Les Rencontres de Films Femmes Méditerranée will be reduced and shown online from November 20th
The 15th edition of the lively Marseillaise film festival scheduled from November 20 to 26 will take place in a reduced form given the pandemic situation.
The programme, which initially showed 40 movies, a masterclass by the Morrocan director Leila Kilani and a workshop gathering directors and producers, will be cut to the online showcase on their own website, possible via a partnership with UniversCiné.
9 films will be available online for free from November 20 to 26.
SHOWCASE FILMS FEMMES MEDITERRANÉE
Available online from November 20th until 26th
A Fish Tale, by Emmanuelle Mayer
Daraya, La bibliothèque sous les bombes by Delphine Minoui and Bruno Joucla
Gli appunti di Anna Azzori Uno spechio che viaggia nel tempo, by Constanze Rhum
La rivière sans repos, by Marie Hélène Cousineau and Madeline Ivalu
Moments of Resistance, by Jo Schmeiser
Simple Women, by Chiara Malta
Tanger le rêve des brûleurs, by Leila Kilani
The Earth is Blue as an Orange, by Iryna Tsilyk
The Lebanese Rocket Society, by Joana Hadjithomas and Khalil Joreige
2020 was a singular year that forced us to adapt. And if Utopia is seen not as what is unreachable but as what is not yet reached, then this online programming definitely carries the seeds of impulses that are resolutely on the side of life.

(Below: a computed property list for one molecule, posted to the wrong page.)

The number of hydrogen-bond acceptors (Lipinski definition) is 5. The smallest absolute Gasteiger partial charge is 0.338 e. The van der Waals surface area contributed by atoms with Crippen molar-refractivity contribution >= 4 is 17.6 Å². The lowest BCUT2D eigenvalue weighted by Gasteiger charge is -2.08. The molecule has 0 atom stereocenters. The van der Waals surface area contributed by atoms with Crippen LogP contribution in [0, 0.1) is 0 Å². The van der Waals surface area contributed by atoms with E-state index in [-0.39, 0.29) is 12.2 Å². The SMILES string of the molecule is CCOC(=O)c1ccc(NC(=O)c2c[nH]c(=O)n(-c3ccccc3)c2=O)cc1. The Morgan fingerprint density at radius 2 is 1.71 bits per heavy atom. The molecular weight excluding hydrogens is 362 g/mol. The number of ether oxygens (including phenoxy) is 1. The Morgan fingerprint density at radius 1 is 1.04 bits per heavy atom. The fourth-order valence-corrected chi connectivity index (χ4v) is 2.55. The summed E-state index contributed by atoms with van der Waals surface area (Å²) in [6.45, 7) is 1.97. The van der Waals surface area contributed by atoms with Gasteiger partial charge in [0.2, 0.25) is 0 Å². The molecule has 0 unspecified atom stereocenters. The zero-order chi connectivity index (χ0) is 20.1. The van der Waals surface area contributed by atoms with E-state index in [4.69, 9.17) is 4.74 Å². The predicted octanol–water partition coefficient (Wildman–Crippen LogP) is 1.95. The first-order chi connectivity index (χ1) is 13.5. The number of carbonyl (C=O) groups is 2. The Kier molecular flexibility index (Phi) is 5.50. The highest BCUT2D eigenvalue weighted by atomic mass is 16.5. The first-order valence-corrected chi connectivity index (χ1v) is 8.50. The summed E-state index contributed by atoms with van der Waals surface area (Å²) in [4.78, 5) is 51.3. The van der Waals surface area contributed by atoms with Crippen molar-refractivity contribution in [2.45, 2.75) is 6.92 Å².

It brings resistant female figures to life, from opposition to Nazism to present struggles for an egalitarian, non - exclusive society in Jo Schmeiser's film Moments of Resistance. Such a web of past and present women also surrounds Anna, in Gli appunti di Anna Azzori, uno specchio che viaggia nel tempo by Constanze Rhum.
These women also invent how to live between two cultures, whether they are Inuit in Canada's Far North, by La rivière sans repos by Marie-Hélène Cousineau and Madeline Ivalu, or Ghanaian in Israel, in A Fish Tale by Emmanuelle Mayer.
And if, at times, the quest for Utopia is but a journey into despair, as conjured up in Leïla Kilani's Tangiers, the dream of the burners, it may also open a new territory, a spatial one, as depicted in The Lebanese Rocket Society by Joanna Hadjithomas and Khalil Joreige.
This territory to be invented and conserved is also that of literature, of books to save, as do the young Syrians in Daraya, the library under the bombs, by Delphine Minoui and Bruno Joucla.
Finally, the cinema as Utopia, as a space of self-fulfilment and reconciliation with oneself, is that of Chiara Malta in Simple Women. And also of this young woman from the Donbass region at war, who succeeds in making her artistic future in The Earth Is Blue Like An Orange, by Iryna Tsilyk.
So many reasons to believe in the power of Utopia, Women and the Cinema!